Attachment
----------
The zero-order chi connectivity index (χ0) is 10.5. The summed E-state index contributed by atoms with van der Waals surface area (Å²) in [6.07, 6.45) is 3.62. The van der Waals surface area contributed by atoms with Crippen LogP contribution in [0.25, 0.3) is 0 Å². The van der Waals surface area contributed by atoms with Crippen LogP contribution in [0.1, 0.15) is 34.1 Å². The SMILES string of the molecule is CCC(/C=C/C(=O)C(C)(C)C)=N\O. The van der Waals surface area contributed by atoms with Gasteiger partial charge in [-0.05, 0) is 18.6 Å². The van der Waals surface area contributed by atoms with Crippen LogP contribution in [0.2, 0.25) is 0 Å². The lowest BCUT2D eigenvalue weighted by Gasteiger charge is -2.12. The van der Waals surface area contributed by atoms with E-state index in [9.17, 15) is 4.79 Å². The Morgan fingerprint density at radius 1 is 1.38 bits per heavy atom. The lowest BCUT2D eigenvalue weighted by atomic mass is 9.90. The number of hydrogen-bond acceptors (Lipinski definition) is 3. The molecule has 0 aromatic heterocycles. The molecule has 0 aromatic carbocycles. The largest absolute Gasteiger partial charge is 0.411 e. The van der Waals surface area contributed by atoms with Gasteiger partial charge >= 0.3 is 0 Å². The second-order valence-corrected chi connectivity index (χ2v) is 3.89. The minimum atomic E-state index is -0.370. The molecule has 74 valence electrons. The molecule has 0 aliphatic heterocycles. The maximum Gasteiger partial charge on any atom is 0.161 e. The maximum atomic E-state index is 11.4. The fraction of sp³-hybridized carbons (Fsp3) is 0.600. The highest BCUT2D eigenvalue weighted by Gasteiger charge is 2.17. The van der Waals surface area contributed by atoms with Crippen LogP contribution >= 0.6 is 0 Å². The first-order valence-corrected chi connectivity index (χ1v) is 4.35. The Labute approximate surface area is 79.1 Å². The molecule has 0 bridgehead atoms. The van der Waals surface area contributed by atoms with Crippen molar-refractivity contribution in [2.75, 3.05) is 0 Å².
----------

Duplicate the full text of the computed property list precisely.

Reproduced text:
The zero-order chi connectivity index (χ0) is 10.5. The summed E-state index contributed by atoms with van der Waals surface area (Å²) in [6.07, 6.45) is 3.62. The van der Waals surface area contributed by atoms with Crippen LogP contribution in [0.25, 0.3) is 0 Å². The van der Waals surface area contributed by atoms with Crippen LogP contribution in [0.1, 0.15) is 34.1 Å². The SMILES string of the molecule is CCC(/C=C/C(=O)C(C)(C)C)=N\O. The van der Waals surface area contributed by atoms with Gasteiger partial charge in [-0.05, 0) is 18.6 Å². The van der Waals surface area contributed by atoms with Crippen LogP contribution in [0.2, 0.25) is 0 Å². The lowest BCUT2D eigenvalue weighted by Gasteiger charge is -2.12. The van der Waals surface area contributed by atoms with E-state index in [9.17, 15) is 4.79 Å². The Morgan fingerprint density at radius 1 is 1.38 bits per heavy atom. The lowest BCUT2D eigenvalue weighted by atomic mass is 9.90. The number of hydrogen-bond acceptors (Lipinski definition) is 3. The molecule has 0 aromatic heterocycles. The molecule has 0 aromatic carbocycles. The largest absolute Gasteiger partial charge is 0.411 e. The van der Waals surface area contributed by atoms with Gasteiger partial charge >= 0.3 is 0 Å². The second-order valence-corrected chi connectivity index (χ2v) is 3.89. The minimum atomic E-state index is -0.370. The molecule has 74 valence electrons. The molecule has 0 aliphatic heterocycles. The maximum Gasteiger partial charge on any atom is 0.161 e. The maximum atomic E-state index is 11.4. The fraction of sp³-hybridized carbons (Fsp3) is 0.600. The highest BCUT2D eigenvalue weighted by Gasteiger charge is 2.17. The van der Waals surface area contributed by atoms with Crippen LogP contribution >= 0.6 is 0 Å². The first-order valence-corrected chi connectivity index (χ1v) is 4.35. The Labute approximate surface area is 79.1 Å². The molecule has 0 bridgehead atoms. The van der Waals surface area contributed by atoms with Crippen molar-refractivity contribution in [2.75, 3.05) is 0 Å².